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Who wins and who loses from the falling greenback

The sinking U.S. dollar and its soaring Canadian counterpart are no black-and-white investing story. Spotting the shades of grey could be a key to navigating the financial markets this year.

The U.S. buck took another blow to the chin this week, sinking to its lowest levels since July, 2008, after the U.S. Federal Reserve Board unveiled its latest monetary-policy decision with no hint of interest-rate increases on the horizon. The prospect of indefinitely stilted U.S. rates is sending foreign-exchange traders to other options - including the Canadian dollar.

For investment strategists, the issue of who stands to win or lose from all these currency swings is increasingly pressing. Many of them are shining a light on the substantial differences, not just among markets but among segments of those markets, in exposure to the currency vacillations - differences that suggest a range of risks and opportunities.

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Currency weigh-in

A good source to see the anatomy of currencies is the Bank for International Settlements (BIS). It maintains exchange-rate indexes for a wide range of global currencies, using the actual patterns of international trade from recent years to generate weightings within each index, reflecting the relative amounts of trade that takes place with each foreign currency.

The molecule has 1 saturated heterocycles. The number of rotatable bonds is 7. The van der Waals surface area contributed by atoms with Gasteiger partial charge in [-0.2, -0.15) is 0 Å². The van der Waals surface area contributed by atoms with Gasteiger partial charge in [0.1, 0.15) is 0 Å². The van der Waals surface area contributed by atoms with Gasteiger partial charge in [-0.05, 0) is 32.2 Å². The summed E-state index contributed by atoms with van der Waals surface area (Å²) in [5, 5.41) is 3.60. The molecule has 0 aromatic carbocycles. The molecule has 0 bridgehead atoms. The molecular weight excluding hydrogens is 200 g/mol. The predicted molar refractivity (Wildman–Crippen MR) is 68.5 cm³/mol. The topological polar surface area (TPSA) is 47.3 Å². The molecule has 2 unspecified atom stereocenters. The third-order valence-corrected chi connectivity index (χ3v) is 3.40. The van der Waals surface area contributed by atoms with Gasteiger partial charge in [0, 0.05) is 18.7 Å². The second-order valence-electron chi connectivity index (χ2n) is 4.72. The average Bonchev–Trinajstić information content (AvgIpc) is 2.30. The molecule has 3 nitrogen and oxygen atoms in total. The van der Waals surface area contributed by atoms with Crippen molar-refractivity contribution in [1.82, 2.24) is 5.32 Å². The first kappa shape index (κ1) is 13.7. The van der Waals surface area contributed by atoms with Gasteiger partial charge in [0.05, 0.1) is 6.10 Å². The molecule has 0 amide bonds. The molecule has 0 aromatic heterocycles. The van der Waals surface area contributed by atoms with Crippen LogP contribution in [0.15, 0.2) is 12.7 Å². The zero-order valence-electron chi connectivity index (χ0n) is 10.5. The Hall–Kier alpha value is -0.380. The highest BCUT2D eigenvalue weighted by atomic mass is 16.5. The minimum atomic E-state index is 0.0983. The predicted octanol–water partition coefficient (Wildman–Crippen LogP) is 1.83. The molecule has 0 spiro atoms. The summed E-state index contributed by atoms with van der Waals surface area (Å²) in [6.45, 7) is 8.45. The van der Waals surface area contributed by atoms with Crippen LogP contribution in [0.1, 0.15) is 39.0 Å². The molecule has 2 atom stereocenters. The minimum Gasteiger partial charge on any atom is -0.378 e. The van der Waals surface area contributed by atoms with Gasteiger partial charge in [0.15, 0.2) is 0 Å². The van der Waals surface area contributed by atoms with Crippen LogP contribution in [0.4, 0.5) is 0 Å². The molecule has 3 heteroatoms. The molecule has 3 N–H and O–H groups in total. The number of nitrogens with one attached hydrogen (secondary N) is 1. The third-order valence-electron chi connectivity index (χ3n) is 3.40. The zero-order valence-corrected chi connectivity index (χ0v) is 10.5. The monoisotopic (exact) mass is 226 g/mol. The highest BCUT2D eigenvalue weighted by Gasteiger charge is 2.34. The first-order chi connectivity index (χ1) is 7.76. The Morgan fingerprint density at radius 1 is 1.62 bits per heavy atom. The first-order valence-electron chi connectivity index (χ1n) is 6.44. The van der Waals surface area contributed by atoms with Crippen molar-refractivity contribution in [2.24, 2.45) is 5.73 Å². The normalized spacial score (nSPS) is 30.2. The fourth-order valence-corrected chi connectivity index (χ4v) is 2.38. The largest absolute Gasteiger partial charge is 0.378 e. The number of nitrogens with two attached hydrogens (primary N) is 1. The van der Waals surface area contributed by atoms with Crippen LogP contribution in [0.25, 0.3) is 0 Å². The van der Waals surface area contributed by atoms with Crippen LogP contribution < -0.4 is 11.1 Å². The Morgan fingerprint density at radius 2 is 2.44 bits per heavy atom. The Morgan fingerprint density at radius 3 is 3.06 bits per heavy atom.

BIS's Canadian-dollar index is weighted 72 per cent to the U.S. dollar. But that's a reminder that 28 per cent of the loonie's trade-weighted value is not U.S.-dollar driven; its 10-per-cent exposure to the euro market should not be ignored.

The BIS U.S.-dollar index illustrates the greenback's diversification - and its substantial Canadian exposure. The loonie's 23-per-cent weighting is a close second to the euro's 26 per cent.

Exposing the exposed sectors

Some recent work by Peter Gibson, head of portfolio strategy at CIBC World Markets, illustrates that sectors within both the Canadian and U.S. equity markets face very different impacts from currency movements.

In Canada - where the Canadian dollar's rise implies a negative for exporting companies - the sectors with the biggest proportion of foreign revenues are materials, information technology and health care.

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But the fact is, the Canadian dollar hasn't risen against its other major trade-weighted currencies this year - only against the U.S. dollar. So, it makes more sense to consider the sectors' exposure specifically to U.S. revenues. In this case, technology and materials look much less at risk to a currency hit than their overall export exposure suggested.

In the U.S. market - where the weaker dollar boosts companies with large foreign revenues - the sectors with the biggest non-U.S. revenue streams are technology and materials.



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